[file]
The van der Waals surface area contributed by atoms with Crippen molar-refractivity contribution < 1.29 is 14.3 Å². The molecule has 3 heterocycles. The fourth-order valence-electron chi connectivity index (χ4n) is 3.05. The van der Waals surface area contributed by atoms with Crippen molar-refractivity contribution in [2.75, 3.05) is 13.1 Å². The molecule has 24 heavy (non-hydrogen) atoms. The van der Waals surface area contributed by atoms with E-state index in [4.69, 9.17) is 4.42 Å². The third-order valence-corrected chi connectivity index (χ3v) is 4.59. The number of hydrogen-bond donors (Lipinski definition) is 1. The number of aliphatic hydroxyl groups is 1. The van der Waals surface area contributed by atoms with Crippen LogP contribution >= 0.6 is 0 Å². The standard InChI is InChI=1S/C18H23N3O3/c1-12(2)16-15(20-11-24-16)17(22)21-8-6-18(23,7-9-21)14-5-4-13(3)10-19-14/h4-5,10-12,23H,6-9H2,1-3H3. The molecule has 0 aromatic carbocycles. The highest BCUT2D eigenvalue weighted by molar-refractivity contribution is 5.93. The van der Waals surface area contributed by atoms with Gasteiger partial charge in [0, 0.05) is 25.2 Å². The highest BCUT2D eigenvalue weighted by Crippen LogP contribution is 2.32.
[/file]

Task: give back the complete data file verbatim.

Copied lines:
The van der Waals surface area contributed by atoms with Crippen molar-refractivity contribution < 1.29 is 14.3 Å². The molecule has 3 heterocycles. The fourth-order valence-electron chi connectivity index (χ4n) is 3.05. The van der Waals surface area contributed by atoms with Crippen molar-refractivity contribution in [2.75, 3.05) is 13.1 Å². The molecule has 24 heavy (non-hydrogen) atoms. The van der Waals surface area contributed by atoms with E-state index in [4.69, 9.17) is 4.42 Å². The third-order valence-corrected chi connectivity index (χ3v) is 4.59. The number of hydrogen-bond donors (Lipinski definition) is 1. The number of aliphatic hydroxyl groups is 1. The van der Waals surface area contributed by atoms with Crippen LogP contribution >= 0.6 is 0 Å². The standard InChI is InChI=1S/C18H23N3O3/c1-12(2)16-15(20-11-24-16)17(22)21-8-6-18(23,7-9-21)14-5-4-13(3)10-19-14/h4-5,10-12,23H,6-9H2,1-3H3. The molecule has 0 aromatic carbocycles. The highest BCUT2D eigenvalue weighted by molar-refractivity contribution is 5.93. The van der Waals surface area contributed by atoms with Gasteiger partial charge in [0, 0.05) is 25.2 Å². The highest BCUT2D eigenvalue weighted by Crippen LogP contribution is 2.32.